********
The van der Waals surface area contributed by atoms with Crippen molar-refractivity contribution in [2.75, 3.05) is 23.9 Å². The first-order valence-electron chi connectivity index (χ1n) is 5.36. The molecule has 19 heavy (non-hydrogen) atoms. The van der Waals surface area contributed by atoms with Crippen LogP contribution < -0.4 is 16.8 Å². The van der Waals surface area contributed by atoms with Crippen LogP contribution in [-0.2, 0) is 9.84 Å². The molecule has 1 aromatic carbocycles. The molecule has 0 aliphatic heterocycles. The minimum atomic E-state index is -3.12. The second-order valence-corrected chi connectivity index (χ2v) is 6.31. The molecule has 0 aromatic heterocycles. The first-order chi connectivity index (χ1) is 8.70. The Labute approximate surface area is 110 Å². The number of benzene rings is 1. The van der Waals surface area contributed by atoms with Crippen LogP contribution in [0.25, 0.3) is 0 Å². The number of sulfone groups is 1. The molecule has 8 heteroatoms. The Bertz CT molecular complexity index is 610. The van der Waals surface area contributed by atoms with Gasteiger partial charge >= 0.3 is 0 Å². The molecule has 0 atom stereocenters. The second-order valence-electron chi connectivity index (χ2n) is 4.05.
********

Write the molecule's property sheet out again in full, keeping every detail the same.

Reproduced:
The van der Waals surface area contributed by atoms with Crippen molar-refractivity contribution in [2.75, 3.05) is 23.9 Å². The first-order valence-electron chi connectivity index (χ1n) is 5.36. The molecule has 19 heavy (non-hydrogen) atoms. The van der Waals surface area contributed by atoms with Crippen LogP contribution < -0.4 is 16.8 Å². The van der Waals surface area contributed by atoms with Crippen LogP contribution in [-0.2, 0) is 9.84 Å². The molecule has 1 aromatic carbocycles. The molecule has 0 aliphatic heterocycles. The minimum atomic E-state index is -3.12. The second-order valence-corrected chi connectivity index (χ2v) is 6.31. The molecule has 0 aromatic heterocycles. The first-order chi connectivity index (χ1) is 8.70. The Labute approximate surface area is 110 Å². The number of benzene rings is 1. The van der Waals surface area contributed by atoms with Crippen LogP contribution in [0.25, 0.3) is 0 Å². The number of sulfone groups is 1. The molecule has 8 heteroatoms. The Bertz CT molecular complexity index is 610. The van der Waals surface area contributed by atoms with Gasteiger partial charge >= 0.3 is 0 Å². The molecule has 0 atom stereocenters. The second-order valence-electron chi connectivity index (χ2n) is 4.05.